Angry Graphics: Protest Posters of the Reagan/Bush Era

Karrie Jacobs, Author
Karrie Jacobs, Author Peregrine Smith Books $17.95 (92p) ISBN 978-0-87905-469-4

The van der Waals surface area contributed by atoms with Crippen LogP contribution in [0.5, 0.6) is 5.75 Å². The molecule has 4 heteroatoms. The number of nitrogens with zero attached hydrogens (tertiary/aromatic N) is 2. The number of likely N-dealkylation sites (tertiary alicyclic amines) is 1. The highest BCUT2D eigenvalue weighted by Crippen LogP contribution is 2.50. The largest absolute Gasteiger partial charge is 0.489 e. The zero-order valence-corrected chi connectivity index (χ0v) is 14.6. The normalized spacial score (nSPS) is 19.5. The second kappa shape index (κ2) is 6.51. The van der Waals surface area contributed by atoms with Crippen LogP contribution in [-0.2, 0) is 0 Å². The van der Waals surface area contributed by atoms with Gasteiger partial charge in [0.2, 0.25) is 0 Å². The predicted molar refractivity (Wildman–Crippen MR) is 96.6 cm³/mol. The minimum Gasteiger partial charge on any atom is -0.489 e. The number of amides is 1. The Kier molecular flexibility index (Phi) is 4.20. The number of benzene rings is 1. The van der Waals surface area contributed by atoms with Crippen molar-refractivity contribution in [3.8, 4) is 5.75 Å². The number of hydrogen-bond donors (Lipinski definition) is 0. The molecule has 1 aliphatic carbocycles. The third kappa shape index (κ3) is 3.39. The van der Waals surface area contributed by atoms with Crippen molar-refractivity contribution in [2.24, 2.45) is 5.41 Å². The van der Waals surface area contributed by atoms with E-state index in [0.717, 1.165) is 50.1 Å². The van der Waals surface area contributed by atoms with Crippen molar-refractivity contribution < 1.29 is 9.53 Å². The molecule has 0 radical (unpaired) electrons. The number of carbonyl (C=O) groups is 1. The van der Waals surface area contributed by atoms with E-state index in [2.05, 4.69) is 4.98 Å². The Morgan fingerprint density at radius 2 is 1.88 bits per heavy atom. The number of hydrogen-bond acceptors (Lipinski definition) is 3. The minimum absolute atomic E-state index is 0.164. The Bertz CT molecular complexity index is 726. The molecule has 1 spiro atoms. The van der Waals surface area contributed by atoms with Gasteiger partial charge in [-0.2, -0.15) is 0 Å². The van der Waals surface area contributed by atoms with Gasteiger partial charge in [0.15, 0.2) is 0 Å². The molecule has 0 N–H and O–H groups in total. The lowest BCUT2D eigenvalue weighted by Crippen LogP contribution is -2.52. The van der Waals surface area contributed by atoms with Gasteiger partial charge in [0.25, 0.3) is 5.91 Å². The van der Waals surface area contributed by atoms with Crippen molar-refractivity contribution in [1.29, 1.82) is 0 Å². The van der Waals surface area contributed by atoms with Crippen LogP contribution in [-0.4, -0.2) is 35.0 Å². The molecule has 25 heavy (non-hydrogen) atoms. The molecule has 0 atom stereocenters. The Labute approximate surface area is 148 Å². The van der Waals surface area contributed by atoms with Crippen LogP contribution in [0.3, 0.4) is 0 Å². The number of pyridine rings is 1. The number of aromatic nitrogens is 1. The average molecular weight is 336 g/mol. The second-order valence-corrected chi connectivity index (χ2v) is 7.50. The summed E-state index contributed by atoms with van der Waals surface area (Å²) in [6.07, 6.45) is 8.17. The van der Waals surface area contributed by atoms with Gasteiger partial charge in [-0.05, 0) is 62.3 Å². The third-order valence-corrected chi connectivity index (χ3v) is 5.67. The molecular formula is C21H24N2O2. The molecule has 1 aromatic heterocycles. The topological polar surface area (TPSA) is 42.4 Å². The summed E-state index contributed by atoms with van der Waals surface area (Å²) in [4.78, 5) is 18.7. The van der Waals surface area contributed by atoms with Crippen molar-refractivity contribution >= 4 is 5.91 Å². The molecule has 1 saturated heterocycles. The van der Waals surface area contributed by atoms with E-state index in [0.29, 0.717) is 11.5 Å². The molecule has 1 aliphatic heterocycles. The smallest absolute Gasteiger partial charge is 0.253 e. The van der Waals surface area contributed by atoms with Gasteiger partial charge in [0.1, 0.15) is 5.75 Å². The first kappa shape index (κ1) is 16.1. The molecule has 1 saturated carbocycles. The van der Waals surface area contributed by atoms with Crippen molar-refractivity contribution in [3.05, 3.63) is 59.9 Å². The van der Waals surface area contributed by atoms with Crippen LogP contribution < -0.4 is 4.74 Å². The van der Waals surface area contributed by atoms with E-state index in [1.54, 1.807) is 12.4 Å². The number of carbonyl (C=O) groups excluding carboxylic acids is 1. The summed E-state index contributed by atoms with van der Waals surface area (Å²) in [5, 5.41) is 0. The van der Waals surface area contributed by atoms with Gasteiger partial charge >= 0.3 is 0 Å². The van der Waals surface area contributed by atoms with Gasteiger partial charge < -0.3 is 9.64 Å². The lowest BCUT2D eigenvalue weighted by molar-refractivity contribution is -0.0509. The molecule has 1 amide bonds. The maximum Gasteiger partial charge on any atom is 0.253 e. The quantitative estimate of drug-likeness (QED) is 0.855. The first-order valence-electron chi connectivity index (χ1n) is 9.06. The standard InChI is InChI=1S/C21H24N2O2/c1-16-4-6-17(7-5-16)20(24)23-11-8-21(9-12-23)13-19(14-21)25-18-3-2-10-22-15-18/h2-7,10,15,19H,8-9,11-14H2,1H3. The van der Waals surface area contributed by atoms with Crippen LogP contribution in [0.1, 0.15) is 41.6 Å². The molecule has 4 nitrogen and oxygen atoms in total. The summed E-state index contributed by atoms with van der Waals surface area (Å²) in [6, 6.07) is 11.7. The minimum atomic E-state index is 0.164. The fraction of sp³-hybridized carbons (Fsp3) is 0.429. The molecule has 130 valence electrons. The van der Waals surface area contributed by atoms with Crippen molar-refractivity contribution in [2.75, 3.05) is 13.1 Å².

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During the 1980s, while Republicans stayed put in the White House, snipers (as the people who create, print and affix these protest posters call themselves) roamed New York City's Lower East Side, expressing their discontent with business as usual. These 77 examples of such work are often extremely graphic and always pointed. They touch on myriad issues, including gentrification and the environment. One billboard shows a photograph of an erection with the legend Men use condoms or beat it. Another poster depicts row after row of crosses in a cemetery, each topped wth a mortarboard, under the heading George Bush, 'The Education President.' Well-known artists such as Barbara Kruger and groups such as the Guerrilla Girls and ACT-UP are represented here, but there are also plenty of unfamiliar names and anonymous works. Heller, the art director of the New York Times, contributes an essay on the history of protest posters, including the work of the German anti-Nazi group White Rose. Jacobs, a contributor to Metropolis magazine, writes about the meaning of sniping today, calling this effective method of discourse 3:00 A.M. talk radio made visible. (Oct.)
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